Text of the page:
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Middle-aged Man With Bilateral Subretinal Fluid

Educational Objective
Based on this clinical scenario and the accompanying image, understand how to arrive at a correct diagnosis.
1 Credit CME

A man in his mid-50s presented with painless blurry vision in the left eye. According to the patient’s report, he had experienced this vision abnormality in the left eye for 1 week. At presentation, visual acuity was 20/20 OD and 20/400 OS. Results of a dilated fundus examination were normal in the right eye and notable for a macular serous retinal detachment in the left eye (Figure 1A). Findings on optical coherence tomography (OCT) showed a dome-shaped collection of subretinal fluid in the macula (not shown). Late-phase fluorescein angiography revealed multifocal pinpoint areas of hyperfluorescence with mild leakage within the area of detachment (Figure 1B).

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Acute myeloid leukemia

B. Order a complete blood cell count

The patient started treatment with oral prednisone, 60 mg/d. Test results for syphilis, tuberculosis, and sarcoidosis were negative. One week later, the patient presented with fatigue and shortness of breath. A complete blood cell count revealed a white blood cell count of 90 000 cells/μL (reference range, 4500-10 000 cells/μL) (to convert to ×109 per liter, multiply by 0.001). A bone marrow biopsy specimen showed immature myeloid cells, which prompted a diagnosis of acute myeloid leukemia (AML).

Ocular involvement in AML is common, occurring in 73% to 89% of eyes according to a postmortem study.1 Involvement of the retina is found more frequently than other ocular tissues. Typical manifestations of ocular involvement include retinal hemorrhages and dilation as well as tortuosity of the venules.2

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Article Information

Corresponding Author: David M. Wu, MD, PhD, Retina Service, Department of Ophthalmology, Massachusetts Eye and Ear Infirmary, Harvard Medical School, 243 Charles St, Boston, MA 02114 (david_wu@meei.harvard.edu).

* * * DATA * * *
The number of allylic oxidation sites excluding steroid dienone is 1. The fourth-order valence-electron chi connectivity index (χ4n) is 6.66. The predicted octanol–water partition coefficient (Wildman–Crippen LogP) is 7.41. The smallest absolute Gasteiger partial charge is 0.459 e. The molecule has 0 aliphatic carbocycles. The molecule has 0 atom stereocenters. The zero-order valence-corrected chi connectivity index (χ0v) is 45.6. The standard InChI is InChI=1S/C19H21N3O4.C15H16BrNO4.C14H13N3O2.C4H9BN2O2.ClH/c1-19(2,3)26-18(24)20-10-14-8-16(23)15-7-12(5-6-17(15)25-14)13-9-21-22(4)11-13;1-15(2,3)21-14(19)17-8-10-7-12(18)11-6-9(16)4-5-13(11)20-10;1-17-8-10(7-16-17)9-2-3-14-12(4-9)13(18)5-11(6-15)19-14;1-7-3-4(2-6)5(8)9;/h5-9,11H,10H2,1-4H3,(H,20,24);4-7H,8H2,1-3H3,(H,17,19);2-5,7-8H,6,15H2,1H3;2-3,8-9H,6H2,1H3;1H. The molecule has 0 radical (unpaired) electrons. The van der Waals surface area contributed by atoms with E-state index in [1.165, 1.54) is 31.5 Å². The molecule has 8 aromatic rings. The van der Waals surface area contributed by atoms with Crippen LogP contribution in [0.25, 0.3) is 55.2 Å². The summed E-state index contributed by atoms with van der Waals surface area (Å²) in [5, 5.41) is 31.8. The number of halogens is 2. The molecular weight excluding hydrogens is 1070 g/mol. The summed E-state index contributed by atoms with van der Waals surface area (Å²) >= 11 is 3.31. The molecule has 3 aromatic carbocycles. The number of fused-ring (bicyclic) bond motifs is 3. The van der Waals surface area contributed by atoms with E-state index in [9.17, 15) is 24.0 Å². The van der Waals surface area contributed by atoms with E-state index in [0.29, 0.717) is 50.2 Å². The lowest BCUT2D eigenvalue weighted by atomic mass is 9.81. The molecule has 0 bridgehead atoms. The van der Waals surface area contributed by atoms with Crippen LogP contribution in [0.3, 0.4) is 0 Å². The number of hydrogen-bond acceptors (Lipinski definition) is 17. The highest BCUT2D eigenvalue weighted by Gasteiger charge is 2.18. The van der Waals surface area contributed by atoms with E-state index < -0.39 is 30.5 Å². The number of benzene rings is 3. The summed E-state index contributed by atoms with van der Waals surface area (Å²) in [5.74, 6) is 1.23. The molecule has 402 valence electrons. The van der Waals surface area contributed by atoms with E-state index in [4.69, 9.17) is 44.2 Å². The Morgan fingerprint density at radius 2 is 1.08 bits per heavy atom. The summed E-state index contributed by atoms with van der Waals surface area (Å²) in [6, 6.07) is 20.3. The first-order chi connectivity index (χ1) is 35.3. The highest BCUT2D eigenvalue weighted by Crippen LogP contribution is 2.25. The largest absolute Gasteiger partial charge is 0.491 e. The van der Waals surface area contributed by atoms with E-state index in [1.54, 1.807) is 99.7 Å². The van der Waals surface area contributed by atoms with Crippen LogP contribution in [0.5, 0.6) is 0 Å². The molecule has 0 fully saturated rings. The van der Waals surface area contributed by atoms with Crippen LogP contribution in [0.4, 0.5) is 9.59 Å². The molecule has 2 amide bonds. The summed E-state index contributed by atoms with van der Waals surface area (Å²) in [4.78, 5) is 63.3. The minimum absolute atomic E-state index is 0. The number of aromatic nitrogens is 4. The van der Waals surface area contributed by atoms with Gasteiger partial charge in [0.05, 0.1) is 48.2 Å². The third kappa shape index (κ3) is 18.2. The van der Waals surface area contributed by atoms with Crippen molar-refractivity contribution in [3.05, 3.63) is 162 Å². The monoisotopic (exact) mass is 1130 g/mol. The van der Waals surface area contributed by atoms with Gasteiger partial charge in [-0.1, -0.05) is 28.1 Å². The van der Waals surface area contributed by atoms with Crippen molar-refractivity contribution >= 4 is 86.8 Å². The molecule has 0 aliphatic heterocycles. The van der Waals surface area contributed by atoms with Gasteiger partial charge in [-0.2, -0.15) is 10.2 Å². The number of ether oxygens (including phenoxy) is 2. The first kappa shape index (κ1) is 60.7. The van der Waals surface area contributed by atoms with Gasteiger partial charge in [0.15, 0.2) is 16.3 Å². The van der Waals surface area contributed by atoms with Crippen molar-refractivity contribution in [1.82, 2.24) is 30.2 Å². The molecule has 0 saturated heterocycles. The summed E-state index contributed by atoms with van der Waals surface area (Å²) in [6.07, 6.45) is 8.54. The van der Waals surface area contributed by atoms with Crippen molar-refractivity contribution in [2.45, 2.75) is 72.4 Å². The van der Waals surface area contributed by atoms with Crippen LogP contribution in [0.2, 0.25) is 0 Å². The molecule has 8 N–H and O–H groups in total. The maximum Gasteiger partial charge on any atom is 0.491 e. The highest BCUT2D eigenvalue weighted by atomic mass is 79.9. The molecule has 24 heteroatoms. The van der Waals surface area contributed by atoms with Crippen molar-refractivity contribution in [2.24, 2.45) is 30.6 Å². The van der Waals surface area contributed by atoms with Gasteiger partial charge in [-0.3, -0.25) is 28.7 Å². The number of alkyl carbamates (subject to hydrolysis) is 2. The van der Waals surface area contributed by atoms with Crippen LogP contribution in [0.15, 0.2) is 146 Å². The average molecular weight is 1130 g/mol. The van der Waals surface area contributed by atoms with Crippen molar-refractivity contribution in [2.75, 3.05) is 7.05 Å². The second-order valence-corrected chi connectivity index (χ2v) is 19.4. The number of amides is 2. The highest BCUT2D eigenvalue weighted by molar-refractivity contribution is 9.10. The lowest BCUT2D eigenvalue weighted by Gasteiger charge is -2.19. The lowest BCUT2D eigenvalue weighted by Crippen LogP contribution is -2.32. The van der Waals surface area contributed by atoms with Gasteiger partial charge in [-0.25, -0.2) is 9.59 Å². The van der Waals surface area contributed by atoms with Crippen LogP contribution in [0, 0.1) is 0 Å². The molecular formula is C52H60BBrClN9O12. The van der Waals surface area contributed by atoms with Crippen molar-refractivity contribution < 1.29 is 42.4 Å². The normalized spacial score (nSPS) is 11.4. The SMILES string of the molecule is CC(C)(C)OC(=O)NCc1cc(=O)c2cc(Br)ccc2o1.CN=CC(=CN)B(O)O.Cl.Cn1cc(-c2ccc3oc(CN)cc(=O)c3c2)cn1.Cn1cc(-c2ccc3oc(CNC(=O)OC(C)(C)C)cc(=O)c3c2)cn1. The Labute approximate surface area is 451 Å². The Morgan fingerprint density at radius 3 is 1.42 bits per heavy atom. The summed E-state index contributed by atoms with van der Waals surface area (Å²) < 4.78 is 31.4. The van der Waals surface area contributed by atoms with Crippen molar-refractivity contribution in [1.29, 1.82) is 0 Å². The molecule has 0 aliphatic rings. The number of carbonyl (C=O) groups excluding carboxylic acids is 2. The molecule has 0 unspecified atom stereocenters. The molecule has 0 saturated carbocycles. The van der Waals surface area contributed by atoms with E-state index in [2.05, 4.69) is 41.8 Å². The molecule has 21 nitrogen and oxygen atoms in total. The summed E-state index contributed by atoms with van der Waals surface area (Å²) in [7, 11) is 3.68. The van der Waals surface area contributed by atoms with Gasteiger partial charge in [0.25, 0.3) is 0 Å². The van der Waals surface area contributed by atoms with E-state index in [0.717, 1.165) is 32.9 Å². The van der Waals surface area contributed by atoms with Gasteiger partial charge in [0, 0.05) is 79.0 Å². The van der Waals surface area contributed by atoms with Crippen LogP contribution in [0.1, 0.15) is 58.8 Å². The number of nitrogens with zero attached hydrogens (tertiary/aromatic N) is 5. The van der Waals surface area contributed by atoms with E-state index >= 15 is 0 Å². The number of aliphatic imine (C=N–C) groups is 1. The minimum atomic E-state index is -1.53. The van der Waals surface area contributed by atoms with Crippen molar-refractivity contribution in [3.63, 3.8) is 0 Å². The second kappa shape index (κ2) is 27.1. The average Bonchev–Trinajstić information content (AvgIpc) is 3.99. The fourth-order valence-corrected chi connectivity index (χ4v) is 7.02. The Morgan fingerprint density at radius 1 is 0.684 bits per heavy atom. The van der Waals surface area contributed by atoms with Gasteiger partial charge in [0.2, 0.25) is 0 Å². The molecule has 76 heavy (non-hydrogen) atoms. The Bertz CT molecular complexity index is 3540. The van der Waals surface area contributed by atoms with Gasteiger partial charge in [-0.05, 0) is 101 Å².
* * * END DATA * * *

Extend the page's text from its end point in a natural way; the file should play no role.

Published Online: November 8, 2018. doi:10.1001/jamaophthalmol.2018.2759

Conflict of Interest Disclosures: None reported.

Additional Contributions: We thank the patient for granting permission to publish this information.

References
1.
Kincaid  MC, Green  WR.  Ocular and orbital involvement in leukemia.  Surv Ophthalmol. 1983;27(4):211-232. doi:10.1016/0039-6257(83)90123-6PubMedGoogle ScholarCrossref
2.
Agarwal  A, Gass  JDM.  Gass’ Atlas of Macular Diseases. 5th ed. Edinburgh, Scotland: Elsevier Saunders; 2012.
3.
Kim  J, Chang  W, Sagong  M.  Bilateral serous retinal detachment as a presenting sign of acute lymphoblastic leukemia.  Korean J Ophthalmol. 2010;24(4):245-248. doi:10.3341/kjo.2010.24.4.245PubMedGoogle ScholarCrossref
4.
Yoshida  A, Kawano  Y, Eto  T,  et al.  Serous retinal detachment in an elderly patient with Philadelphia-chromosome-positive acute lymphoblastic leukemia.  Am J Ophthalmol. 2005;139(2):348-349. doi:10.1016/j.ajo.2004.07.043PubMedGoogle ScholarCrossref
5.
Stewart  MW, Gitter  KA, Cohen  G.  Acute leukemia presenting as a unilateral exudative retinal detachment.  Retina. 1989;9(2):110-114. doi:10.1097/00006982-198909020-00007PubMedGoogle ScholarCrossref
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Yang  HK, Yu  HG.  Acute lymphoblastic leukemia manifesting as acute Vogt-Koyanagi-Harada disease.  Korean J Ophthalmol. 2009;23(4):325-328. doi:10.3341/kjo.2009.23.4.325PubMedGoogle ScholarCrossref
7.
Smith  AG, London  NJS, Pao  K, Lipkowitz  J, Kurup  SK, Garg  SJ.  Leukemia presenting as serous retinal detachment.  Retin Cases Brief Rep. 2014;8(4):279-282. doi:10.1097/ICB.0000000000000074PubMedGoogle ScholarCrossref
8.
Grewal  DS, Chiang  E, Wong  E, Volpe  NJ, Bryar  PJ.  Adult ophthalmology inpatient consults at a tertiary care teaching hospital.  Ophthalmology. 2014;121(7):1489-1491.e1. doi:10.1016/j.ophtha.2014.01.010PubMedGoogle ScholarCrossref
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